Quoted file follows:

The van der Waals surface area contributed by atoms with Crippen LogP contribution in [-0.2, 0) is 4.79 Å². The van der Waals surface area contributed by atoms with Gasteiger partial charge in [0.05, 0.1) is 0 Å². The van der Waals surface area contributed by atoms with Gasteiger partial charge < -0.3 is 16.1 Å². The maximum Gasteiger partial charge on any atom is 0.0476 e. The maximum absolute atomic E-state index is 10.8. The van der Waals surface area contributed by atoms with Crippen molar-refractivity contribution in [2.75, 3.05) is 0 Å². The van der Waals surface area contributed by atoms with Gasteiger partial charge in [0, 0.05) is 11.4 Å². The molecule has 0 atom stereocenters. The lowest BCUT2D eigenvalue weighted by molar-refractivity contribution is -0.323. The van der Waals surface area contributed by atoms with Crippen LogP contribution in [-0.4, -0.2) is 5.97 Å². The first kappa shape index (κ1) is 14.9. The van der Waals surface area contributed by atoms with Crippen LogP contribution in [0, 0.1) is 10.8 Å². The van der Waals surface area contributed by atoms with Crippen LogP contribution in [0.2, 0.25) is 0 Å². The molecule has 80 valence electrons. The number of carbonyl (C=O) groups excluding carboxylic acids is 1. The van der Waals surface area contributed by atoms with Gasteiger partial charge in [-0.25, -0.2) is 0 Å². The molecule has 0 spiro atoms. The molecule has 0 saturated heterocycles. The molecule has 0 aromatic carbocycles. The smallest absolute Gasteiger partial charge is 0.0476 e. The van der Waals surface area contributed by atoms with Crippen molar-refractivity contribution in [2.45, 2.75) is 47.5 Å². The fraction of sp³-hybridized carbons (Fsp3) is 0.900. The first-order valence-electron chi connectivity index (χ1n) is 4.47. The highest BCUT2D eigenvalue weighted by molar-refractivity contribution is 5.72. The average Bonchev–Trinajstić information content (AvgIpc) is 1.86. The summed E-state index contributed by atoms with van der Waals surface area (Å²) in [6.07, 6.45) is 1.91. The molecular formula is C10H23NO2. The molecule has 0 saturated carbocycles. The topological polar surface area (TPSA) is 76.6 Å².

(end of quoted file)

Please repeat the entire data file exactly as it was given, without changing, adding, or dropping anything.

The van der Waals surface area contributed by atoms with Crippen LogP contribution in [-0.2, 0) is 4.79 Å². The van der Waals surface area contributed by atoms with Gasteiger partial charge in [0.05, 0.1) is 0 Å². The van der Waals surface area contributed by atoms with Gasteiger partial charge < -0.3 is 16.1 Å². The maximum Gasteiger partial charge on any atom is 0.0476 e. The maximum absolute atomic E-state index is 10.8. The van der Waals surface area contributed by atoms with Crippen molar-refractivity contribution in [2.75, 3.05) is 0 Å². The van der Waals surface area contributed by atoms with Gasteiger partial charge in [0, 0.05) is 11.4 Å². The molecule has 0 atom stereocenters. The lowest BCUT2D eigenvalue weighted by molar-refractivity contribution is -0.323. The van der Waals surface area contributed by atoms with Crippen LogP contribution in [-0.4, -0.2) is 5.97 Å². The first kappa shape index (κ1) is 14.9. The van der Waals surface area contributed by atoms with Crippen LogP contribution in [0, 0.1) is 10.8 Å². The van der Waals surface area contributed by atoms with Crippen LogP contribution in [0.2, 0.25) is 0 Å². The molecule has 80 valence electrons. The number of carbonyl (C=O) groups excluding carboxylic acids is 1. The van der Waals surface area contributed by atoms with Gasteiger partial charge in [-0.25, -0.2) is 0 Å². The molecule has 0 spiro atoms. The molecule has 0 saturated heterocycles. The molecule has 0 aromatic carbocycles. The smallest absolute Gasteiger partial charge is 0.0476 e. The van der Waals surface area contributed by atoms with Crippen molar-refractivity contribution in [2.45, 2.75) is 47.5 Å². The fraction of sp³-hybridized carbons (Fsp3) is 0.900. The first-order valence-electron chi connectivity index (χ1n) is 4.47. The highest BCUT2D eigenvalue weighted by molar-refractivity contribution is 5.72. The average Bonchev–Trinajstić information content (AvgIpc) is 1.86. The summed E-state index contributed by atoms with van der Waals surface area (Å²) in [6.07, 6.45) is 1.91. The molecular formula is C10H23NO2. The molecule has 0 saturated carbocycles. The topological polar surface area (TPSA) is 76.6 Å².